Covered California, the state’s Obamacare exchange, has released its latest numbers for 2015 enrollment to date. Among the highlights:

  • Through Feb. 22, the end of open enrollment, 495,073 newly enrolled in a Covered California plan. Total enrollments numbered 1.4 million. AP is reporting that falls 300,000 short of the state’s goal for signups.
  • More than 780,000 new enrollees in Medi-Cal
  • As of Dec. 14, 2014, 92 percent of Covered California participants renewed for 2015.
  • Ninety percent of both old and new enrollees are eligible for a subsidy to help pay premiums.

Covered California said the number of new enrollees was consistent with its forecast.

A spokesperson for the exchange said it did not yet have a total number for all Californians who have enrolled under the Affordable Care Act, including those who who now receive Medi-Cal,  Continue reading

California Bill Would Outlaw Unvaccinated Workers at Child-Care Facilities

Rhett Krawitt, of Corte Madera, received the measles, mumps, rubella vaccine.  (Lisa Aliferis/KQED)

Rhett Krawitt, of Corte Madera, received the measles, mumps, rubella vaccine. (Lisa Aliferis/KQED)

Child-care facilities and preschools would be prevented from employing anyone who has not been vaccinated against influenza, pertussis and measles under a bill introduced in the California state Senate last week

SB792, sponsored by state Sen. Tony Mendoza (D-Artesia) would amend the state Health and Safety Code to add the requirement that workers be vaccinated.

“Children under the age of five are one of the most vulnerable age groups for contracting infection and developing complications from these very serious diseases, so it is critical that we use all available methods to protect them,” Mendoza said in a press release announcing the legislation.

From the L.A .Times:

Currently, there are no vaccine requirements for day-care workers. Across schools, restaurants and the workplace, adults generally are not tracked for vaccinations as closely as young children entering school.

Since a December outbreak that started in Disneyland, 131 cases of measles in California have been confirmed, the Department of Public Health said Monday. Among those individuals for whom the department has vaccination documentation, 55 were unvaccinated and 18 had one or more doses of the Measles, Mumps and Rubella (MMR) vaccine. In the Bay Area, Alameda County has seen six cases, and Marin, San Mateo, Santa Clara and Solano counties have each experienced a handful.

A previously introduced bill, SB277, would eliminate parents’ right to leave their children unvaccinated due to a personal belief exemption if enrolled in school or a child-care facility.

Read Transcript of Today’s Oral Arguments in Supreme Court Obamacare Case

Today’s oral arguments in the latest Obamacare case to come before the Supreme Court are now over. Proponents of the law are worried that if the plaintiffs prevail, canceling subsidies to insurance buyers in the federal exchange, the Affordable Care Act could be heading for a death spiral. The Supreme Court website has put up a full transcript of the proceedings, which you can read here. A report on today’s events from Associated Press follows.

Here is AP’s write-up of today’s events:

WASHINGTON (AP) — The Supreme Court was sharply divided Wednesday in the latest challenge to President Barack Obama’s health overhaul, this time over the tax subsidies that make insurance affordable for millions of Americans.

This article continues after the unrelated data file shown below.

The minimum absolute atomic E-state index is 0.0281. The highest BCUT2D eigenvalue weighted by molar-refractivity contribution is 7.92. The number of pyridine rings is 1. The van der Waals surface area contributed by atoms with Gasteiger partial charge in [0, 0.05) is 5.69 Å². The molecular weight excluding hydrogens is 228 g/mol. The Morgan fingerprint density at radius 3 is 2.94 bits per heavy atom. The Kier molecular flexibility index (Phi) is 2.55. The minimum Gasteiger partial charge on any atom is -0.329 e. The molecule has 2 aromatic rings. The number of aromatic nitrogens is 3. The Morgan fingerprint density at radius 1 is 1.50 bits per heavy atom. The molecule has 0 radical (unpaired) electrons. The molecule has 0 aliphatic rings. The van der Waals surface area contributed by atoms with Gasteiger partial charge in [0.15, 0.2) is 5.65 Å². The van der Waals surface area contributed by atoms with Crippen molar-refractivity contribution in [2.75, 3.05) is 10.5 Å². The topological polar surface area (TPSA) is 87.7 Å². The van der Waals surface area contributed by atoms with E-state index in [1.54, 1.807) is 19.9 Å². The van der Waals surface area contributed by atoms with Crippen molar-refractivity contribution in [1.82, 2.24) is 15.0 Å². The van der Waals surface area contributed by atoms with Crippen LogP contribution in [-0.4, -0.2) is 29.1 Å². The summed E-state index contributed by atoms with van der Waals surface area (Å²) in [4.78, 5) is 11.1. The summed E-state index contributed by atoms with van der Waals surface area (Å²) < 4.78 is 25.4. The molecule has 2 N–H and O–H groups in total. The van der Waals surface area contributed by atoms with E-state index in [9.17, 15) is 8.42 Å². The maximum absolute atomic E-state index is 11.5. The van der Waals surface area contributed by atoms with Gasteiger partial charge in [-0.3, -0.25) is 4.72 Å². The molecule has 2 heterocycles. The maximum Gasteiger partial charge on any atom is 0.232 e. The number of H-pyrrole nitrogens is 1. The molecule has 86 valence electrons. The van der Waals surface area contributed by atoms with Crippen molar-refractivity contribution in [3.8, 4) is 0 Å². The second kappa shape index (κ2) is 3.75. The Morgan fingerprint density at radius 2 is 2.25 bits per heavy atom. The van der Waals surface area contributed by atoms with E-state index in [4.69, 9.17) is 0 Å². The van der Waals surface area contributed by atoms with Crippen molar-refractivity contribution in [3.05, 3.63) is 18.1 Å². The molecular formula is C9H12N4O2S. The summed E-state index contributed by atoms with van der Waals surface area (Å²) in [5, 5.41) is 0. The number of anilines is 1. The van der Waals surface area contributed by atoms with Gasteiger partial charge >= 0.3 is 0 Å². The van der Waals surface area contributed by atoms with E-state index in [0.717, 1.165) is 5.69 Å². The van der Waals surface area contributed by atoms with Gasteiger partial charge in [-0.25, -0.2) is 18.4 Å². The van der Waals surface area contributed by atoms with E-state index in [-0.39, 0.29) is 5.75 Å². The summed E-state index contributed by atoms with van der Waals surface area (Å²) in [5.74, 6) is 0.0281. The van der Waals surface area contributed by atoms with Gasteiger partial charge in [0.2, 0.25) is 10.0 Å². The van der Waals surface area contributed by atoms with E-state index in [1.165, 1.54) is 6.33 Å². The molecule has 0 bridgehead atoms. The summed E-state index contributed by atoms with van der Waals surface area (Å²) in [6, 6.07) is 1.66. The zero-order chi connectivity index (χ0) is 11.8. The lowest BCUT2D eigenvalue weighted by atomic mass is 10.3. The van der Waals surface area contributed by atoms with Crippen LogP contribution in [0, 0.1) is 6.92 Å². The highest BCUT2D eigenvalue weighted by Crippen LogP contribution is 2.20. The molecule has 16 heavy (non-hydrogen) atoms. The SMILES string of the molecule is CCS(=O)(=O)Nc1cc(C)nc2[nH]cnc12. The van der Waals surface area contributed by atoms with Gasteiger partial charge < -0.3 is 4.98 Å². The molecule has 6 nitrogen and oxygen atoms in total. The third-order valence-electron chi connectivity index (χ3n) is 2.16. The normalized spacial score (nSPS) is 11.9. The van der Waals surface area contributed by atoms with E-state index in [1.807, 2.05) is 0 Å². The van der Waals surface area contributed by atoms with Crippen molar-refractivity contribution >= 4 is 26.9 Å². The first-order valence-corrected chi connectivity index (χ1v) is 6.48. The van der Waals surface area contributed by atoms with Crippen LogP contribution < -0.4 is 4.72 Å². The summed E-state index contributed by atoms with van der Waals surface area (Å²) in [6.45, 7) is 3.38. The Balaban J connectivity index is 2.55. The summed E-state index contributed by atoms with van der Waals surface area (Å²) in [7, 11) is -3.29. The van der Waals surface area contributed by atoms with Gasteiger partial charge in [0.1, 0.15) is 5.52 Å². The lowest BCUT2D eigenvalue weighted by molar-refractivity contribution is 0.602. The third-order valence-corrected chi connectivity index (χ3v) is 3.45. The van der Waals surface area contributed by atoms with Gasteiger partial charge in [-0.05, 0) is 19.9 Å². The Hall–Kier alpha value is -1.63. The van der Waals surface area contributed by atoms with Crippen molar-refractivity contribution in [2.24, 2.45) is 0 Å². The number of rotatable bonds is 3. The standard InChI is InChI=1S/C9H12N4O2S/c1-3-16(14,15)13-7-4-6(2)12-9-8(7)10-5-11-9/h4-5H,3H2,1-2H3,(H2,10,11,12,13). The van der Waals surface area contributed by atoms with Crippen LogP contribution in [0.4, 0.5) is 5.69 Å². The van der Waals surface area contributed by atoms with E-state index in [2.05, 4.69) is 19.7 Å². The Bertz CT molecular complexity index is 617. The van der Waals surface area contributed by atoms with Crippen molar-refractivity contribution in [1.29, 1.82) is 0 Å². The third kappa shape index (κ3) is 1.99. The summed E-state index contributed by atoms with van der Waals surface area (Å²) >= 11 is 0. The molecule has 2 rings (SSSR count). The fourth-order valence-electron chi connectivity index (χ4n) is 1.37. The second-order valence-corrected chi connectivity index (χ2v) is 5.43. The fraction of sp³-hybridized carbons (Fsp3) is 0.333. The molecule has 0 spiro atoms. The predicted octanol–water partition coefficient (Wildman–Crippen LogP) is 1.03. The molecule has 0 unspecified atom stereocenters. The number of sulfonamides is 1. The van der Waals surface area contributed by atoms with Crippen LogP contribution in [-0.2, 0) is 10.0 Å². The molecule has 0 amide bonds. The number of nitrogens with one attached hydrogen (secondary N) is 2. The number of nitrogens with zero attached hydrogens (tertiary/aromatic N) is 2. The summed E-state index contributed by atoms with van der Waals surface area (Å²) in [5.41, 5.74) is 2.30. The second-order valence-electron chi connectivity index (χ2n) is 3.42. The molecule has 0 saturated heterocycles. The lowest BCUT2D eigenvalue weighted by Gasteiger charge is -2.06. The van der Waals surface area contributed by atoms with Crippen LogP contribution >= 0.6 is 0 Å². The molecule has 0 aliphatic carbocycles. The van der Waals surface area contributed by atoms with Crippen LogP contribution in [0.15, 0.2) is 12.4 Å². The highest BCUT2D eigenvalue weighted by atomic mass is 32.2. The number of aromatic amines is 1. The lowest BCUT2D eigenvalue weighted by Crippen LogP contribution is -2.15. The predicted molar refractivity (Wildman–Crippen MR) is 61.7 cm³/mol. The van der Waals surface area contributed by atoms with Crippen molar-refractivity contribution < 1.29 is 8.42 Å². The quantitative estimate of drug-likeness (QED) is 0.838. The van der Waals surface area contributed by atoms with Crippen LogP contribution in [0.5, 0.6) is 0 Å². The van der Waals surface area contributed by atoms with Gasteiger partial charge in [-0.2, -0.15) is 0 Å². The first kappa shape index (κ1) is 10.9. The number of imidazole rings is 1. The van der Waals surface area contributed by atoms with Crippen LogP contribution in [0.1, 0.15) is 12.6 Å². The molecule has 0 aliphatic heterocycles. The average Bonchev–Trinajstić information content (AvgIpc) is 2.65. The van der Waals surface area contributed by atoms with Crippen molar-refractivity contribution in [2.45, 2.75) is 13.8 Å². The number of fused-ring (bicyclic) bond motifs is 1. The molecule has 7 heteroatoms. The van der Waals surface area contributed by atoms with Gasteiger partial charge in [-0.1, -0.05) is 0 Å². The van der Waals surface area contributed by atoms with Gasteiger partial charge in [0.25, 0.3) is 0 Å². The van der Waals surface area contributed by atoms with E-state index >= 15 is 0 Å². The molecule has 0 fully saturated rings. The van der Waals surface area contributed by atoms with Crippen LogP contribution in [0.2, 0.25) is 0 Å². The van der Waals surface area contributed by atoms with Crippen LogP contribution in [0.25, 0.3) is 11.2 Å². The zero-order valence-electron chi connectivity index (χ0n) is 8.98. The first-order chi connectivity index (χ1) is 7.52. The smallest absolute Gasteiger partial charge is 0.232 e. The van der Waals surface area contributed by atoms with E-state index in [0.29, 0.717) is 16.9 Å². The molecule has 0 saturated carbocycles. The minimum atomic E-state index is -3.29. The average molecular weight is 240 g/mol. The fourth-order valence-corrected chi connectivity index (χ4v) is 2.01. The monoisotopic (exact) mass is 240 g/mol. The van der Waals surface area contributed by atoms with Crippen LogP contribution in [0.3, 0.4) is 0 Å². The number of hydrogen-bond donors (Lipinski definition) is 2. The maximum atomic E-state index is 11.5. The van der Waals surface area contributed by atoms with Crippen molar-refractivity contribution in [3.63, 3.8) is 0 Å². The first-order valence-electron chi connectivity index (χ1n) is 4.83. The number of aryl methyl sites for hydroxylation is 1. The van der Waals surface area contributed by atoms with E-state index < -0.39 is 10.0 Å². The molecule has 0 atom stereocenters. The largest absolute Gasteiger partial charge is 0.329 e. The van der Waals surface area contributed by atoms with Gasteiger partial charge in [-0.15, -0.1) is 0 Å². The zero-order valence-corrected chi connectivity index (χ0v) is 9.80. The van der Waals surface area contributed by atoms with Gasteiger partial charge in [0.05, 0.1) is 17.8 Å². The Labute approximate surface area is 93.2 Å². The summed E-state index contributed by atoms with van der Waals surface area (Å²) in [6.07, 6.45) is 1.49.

The justices aggressively questioned lawyers on both sides of what Justice Elena Kagan called “this never-ending saga,” the latest politically charged fight over the Affordable Care Act.

Chief Justice John Roberts said almost nothing in nearly 90 minutes of back-and-forth, and Justice Anthony Kennedy’s questions did not make clear how he will come out. Roberts was the decisive vote to uphold the law in 2012.

Otherwise, the same liberal-conservative divide that characterized the earlier case was evident. Continue reading

Silicon Valley is Thinner Than San Francisco-Oakland, Report Says

Woman's feet on scale.

(Justin Sullivan/Getty Images)

The South Bay and San Francisco compete on a multitude of fronts: Which will snag the hottest tech firms, which can retain or attract the most sports teams, which will win the prize for least affordable housing…

But no matter how many prestige points San Francisco racks up, the South Bay can claim bragging rights based on at least one important metric: weight.

That’s according to WalletHub, a personal finance website that spends a lot of time compiling data on all sorts of things. (Last month they told us the Bay Area is one of the more diverse regions in the U.S.) From the site:

In light of National Nutrition Month, WalletHub analyzed 100 of the most populated U.S. metro areas to identify those where weight-related problems call for heightened attention. We did so by examining 12 key metrics, among which are the percentage of adults and high school students who are obese and the percentage of people who are physically inactive.

Continue reading

4-Year Contract Dispute Between Kaiser, NUHW Thaws; Union ‘Hopeful’

(Ted Eytan/Flickr)

(Ted Eytan/Flickr)

For more than four years, the National Union of Healthcare Workers, representing 2,600 Kaiser mental health clinicians in California, has been in a small war with the health care giant.

NUHW members have gone on strikes of varying lengths three times over what it says are lengthy delays in providing care to mental health patients.

In 2011, the union filed a 34-page complaint with the California Department of Managed Health Care alleging Kaiser’s mental health services were “sorely understaffed and frequently fail to provide timely and appropriate care.” Continue reading

Calif. Calls Kaiser Mental Health Services ‘Inadequate’ as Treatment Delays Persist

Kaiser Permanente’s medical center in Oakland. (Lisa Aliferis/KQED)

Kaiser Permanente’s medical center in Oakland. (Lisa Aliferis/KQED)

A teenager with major depression and thoughts of suicide is forced to wait 24 days for an initial appointment.

A sexual assault victim, diagnosed with PTSD and major depression, sends numerous emails requesting individual psychotherapy, only to have her psychiatrist suggest she should get outside help at her own expense because no weekly appointments are available. Total time between appointments: Five months.

Following up on a survey that resulted in a $4 million fine against the HMO in 2013.  

A patient deemed high-risk for domestic abuse doesn’t show up for appointments, but mental health staff do not attempt contact. The couples therapy called for in his treatment plan does not occur. Domestic violence resulting in severe injury ensues. The man then tries to make an appointment but can’t get one.

Continue reading